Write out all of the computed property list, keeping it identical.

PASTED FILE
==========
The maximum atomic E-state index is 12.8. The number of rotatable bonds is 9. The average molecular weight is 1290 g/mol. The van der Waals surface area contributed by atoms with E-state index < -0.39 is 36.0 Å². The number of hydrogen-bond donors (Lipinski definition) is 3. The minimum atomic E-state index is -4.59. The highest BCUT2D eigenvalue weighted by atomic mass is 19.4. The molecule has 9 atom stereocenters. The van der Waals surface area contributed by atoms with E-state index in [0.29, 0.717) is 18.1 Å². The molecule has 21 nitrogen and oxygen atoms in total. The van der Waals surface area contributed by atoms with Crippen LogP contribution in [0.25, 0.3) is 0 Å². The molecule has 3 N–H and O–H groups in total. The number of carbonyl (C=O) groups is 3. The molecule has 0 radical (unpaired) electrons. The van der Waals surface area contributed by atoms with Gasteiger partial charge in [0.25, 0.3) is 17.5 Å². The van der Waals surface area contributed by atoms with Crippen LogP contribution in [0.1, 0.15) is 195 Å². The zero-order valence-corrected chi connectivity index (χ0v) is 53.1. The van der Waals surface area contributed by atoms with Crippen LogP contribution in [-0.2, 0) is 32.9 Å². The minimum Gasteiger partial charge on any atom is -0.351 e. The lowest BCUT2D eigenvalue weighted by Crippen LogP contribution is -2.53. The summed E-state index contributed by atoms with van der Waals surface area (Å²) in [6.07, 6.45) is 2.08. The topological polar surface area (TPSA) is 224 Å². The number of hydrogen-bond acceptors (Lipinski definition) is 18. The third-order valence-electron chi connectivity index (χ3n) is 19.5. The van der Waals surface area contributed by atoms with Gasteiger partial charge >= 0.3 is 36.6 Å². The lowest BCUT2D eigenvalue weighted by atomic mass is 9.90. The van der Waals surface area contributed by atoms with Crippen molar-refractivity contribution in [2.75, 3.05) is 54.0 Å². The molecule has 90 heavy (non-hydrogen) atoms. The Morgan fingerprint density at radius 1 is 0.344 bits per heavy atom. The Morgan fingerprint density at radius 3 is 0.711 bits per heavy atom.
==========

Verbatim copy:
The maximum atomic E-state index is 12.8. The number of rotatable bonds is 9. The average molecular weight is 1290 g/mol. The van der Waals surface area contributed by atoms with E-state index < -0.39 is 36.0 Å². The number of hydrogen-bond donors (Lipinski definition) is 3. The minimum atomic E-state index is -4.59. The highest BCUT2D eigenvalue weighted by atomic mass is 19.4. The molecule has 9 atom stereocenters. The van der Waals surface area contributed by atoms with E-state index in [0.29, 0.717) is 18.1 Å². The molecule has 21 nitrogen and oxygen atoms in total. The van der Waals surface area contributed by atoms with Crippen LogP contribution in [0.25, 0.3) is 0 Å². The molecule has 3 N–H and O–H groups in total. The number of carbonyl (C=O) groups is 3. The molecule has 0 radical (unpaired) electrons. The van der Waals surface area contributed by atoms with Gasteiger partial charge in [0.25, 0.3) is 17.5 Å². The van der Waals surface area contributed by atoms with Crippen LogP contribution in [0.1, 0.15) is 195 Å². The zero-order valence-corrected chi connectivity index (χ0v) is 53.1. The van der Waals surface area contributed by atoms with Crippen LogP contribution in [-0.2, 0) is 32.9 Å². The minimum Gasteiger partial charge on any atom is -0.351 e. The lowest BCUT2D eigenvalue weighted by Crippen LogP contribution is -2.53. The summed E-state index contributed by atoms with van der Waals surface area (Å²) in [6.07, 6.45) is 2.08. The topological polar surface area (TPSA) is 224 Å². The number of hydrogen-bond acceptors (Lipinski definition) is 18. The third-order valence-electron chi connectivity index (χ3n) is 19.5. The van der Waals surface area contributed by atoms with Gasteiger partial charge >= 0.3 is 36.6 Å². The lowest BCUT2D eigenvalue weighted by atomic mass is 9.90. The van der Waals surface area contributed by atoms with Crippen molar-refractivity contribution in [2.75, 3.05) is 54.0 Å². The molecule has 90 heavy (non-hydrogen) atoms. The Morgan fingerprint density at radius 1 is 0.344 bits per heavy atom. The Morgan fingerprint density at radius 3 is 0.711 bits per heavy atom.